Last week, in Parasha Naso, the numbering of Israel continued with a census of the Levites. God also detailed the laws pertaining to the suspected adulteress and the Nazirite, as well as gave to Moses and Aaron the priestly blessing. The Parasha ended with the heads of tribes bringing their gifts to the Tabernacle.
This week’s portion of Scripture opens with God’s instructions regarding the lighting of the seven-branched golden lampstand in the Tabernacle.
Raising Up the Light
The Hebrew word Behaalotecha, which means to raise or set up or mount, comes from the Hebrew root alah, which means to go up or ascend.
The word aliyah—to ascend to the Land of Israel—is also derived from this root. The word oleh (m) or olah (f) , one who immigrates to Israel, is also related. Since coming to the Promised Land is to ascend, leaving the Land carries, perhaps, the connotation of descending spiritually.
In Parasha Behaalotecha, God told Moses how to raise up the lampstands [nerot]. The word nerot not only means lampstands but also candles.
Light is so very precious! In fact, one of the Ten Plagues in Egypt was darkness.
Without a light, we cannot find our way; we stumble in the darkness. How true spiritually, as well.
The Bible contrasts the dark path of the wicked to the bright path of the righteous, whose light grows ever brighter!
“The path of the righteous is like the light of dawn, that shines brighter and brighter until the full day. But the way of the wicked is like deep darkness; they do not know what makes them stumble.” (Proverbs 4:18–19)
The Dark Path of Complaining
Yeshua emphasized the theme of spiritual light during His earthly ministry.
He recognized our need for light and revealed that those who follow Him will never be in darkness.
“When Yeshua spoke again to the people, He said, ‘I am the Light of the world. Whoever follows Me will never walk in darkness, but will have the Light of life.” (John 8:12)
We are also called to be lights.
One of the main ways that followers of Yeshua can shine as lights in the world is to love one another and to refrain from complaining and arguing.
“Do everything without complaining or arguing that you may be blameless and innocent, children of God without blemish in the midst of a crooked and twisted generation, among whom you shine as lights in the world …” (Philippians 2:14–15)
The Yiddish word for complaining is kvetching. This week’s Torah portion is often called the kvetching sedra (the Book of Complaints) because in it, the Israelites protest, grumble, gripe, and complain.
“Now the people complained about their hardships in the hearing of the LORD, and when He heard them His anger was aroused. Then fire from the LORD burned among them and consumed some of the outskirts of the camp.” (Numbers 11:1)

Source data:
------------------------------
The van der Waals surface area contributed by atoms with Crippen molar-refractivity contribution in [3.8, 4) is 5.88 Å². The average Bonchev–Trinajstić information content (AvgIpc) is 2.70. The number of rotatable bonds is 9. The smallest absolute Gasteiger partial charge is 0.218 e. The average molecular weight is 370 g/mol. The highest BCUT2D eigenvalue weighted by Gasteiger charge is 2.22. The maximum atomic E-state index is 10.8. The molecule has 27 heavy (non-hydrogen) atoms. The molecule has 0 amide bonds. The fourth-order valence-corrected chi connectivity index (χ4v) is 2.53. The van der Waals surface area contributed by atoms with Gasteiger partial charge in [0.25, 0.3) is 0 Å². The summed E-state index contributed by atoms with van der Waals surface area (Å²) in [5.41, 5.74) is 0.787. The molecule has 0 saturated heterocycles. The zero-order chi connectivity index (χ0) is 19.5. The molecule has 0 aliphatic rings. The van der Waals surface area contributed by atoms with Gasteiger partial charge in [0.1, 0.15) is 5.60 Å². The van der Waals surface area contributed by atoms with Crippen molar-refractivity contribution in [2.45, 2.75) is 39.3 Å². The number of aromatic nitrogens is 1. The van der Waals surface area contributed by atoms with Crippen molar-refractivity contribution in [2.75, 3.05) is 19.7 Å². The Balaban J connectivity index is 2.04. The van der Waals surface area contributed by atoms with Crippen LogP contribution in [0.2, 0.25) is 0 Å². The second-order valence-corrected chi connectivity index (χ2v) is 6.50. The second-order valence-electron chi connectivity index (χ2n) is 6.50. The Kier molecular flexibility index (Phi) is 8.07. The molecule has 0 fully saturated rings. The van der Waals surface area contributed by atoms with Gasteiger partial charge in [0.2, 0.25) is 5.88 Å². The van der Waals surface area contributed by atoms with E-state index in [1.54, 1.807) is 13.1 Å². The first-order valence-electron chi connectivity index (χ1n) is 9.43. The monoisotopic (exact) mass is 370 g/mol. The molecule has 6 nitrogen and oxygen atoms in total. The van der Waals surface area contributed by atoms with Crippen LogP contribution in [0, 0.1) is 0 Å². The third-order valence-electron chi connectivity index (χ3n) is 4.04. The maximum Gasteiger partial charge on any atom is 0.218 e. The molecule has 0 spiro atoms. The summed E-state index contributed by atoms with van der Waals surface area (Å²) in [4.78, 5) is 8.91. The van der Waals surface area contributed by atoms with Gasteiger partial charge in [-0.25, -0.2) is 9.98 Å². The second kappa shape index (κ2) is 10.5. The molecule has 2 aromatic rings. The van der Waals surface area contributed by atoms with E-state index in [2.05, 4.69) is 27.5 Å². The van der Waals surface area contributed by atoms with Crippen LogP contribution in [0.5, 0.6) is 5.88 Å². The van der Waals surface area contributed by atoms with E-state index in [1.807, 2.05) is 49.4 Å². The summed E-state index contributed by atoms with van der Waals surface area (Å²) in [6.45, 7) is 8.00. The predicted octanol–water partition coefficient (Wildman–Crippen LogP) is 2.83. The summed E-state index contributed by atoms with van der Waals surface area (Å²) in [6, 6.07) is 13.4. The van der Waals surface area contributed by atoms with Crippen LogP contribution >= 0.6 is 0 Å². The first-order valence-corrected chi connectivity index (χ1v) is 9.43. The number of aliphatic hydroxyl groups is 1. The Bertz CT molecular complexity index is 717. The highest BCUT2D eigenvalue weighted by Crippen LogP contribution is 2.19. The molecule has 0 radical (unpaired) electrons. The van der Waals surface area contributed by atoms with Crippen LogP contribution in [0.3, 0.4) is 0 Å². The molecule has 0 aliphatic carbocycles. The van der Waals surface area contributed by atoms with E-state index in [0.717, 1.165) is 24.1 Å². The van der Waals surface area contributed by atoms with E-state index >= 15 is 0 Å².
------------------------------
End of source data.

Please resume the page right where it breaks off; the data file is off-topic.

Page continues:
Kvetching is the subject of many a Jewish joke; however, it is no laughing matter in God’s eyes.
The habitual complaining is a serious sin that indicates lack of trust in God and a heart bereft of gratitude.
Complaining brought down God’s wrath upon the children of Israel and caused them to wander aimlessly in the wilderness until they died. How tragic!
Despite their dramatic encounter with God and witnessing firsthand His mighty deliverance—saving them from a life of slavery and bondage in Egypt—they still failed to take hold of their destiny.
An entire nation lost their spiritual compass and sense of purpose by being disgruntled and dissatisfied with all that God had provided for them.
Rather than being thankful for the miracle of deliverance from Egypt and daily manna, they demanded meat, longing for foods they were accustomed to eating in Egypt.
“The rabble with them began to crave other food, and again the Israelites started wailing and said, ‘If only we had meat to eat! We remember the fish we ate in Egypt at no cost—also the cucumbers, melons, leeks, onions and garlic. But now we have lost our appetite; we never see anything but this manna!’” (Numbers 11:4–6)
They failed to recall, however, the price they had paid for these foods—the lashes of the Egyptian slave masters and a life of bitter oppression.
In previous times, when the people complained of having no water to drink or food to eat, God was not angry. Instead, He met their very real needs and blessed them.
Then why did God punish them for their complaints this time?
They were murmuring and grumbling for no good reason. They had everything they needed, and instead of being grateful for God’s provision, they clamored for more.
In this Parasha, God gave the people the meat they craved, but death followed instead of life.
“So He gave them what they asked for, but sent a wasting disease among them.” (Psalm 106:15)
There is a warning in this for us.
Just because we receive what we desire doesn’t mean it will be a life-giving blessing. When we are greedy and lust after things, we are sowing into our flesh. This leads only to death. Sowing into the Spirit, however, leads to life.
Contentment in Our Trials and Difficulties
“Godliness with contentment is great gain.” (1 Timothy 6:6)
The cravings and blindness that the Israelites were guilty of in the desert is just as common today.
The inability to see beyond trials and difficulties into a hope for the future causes many to want to return to oppressive situations rather than face the day and go through it boldly.
Some people even return to slavery to sin after God rescues them, throwing away their confidence in the Messiah because of difficulties on the way to the Promised Land.
It is a human tendency to slide back into what was known and familiar, even if it is troublesome, rather than endure the uncertainty and challenges of freedom.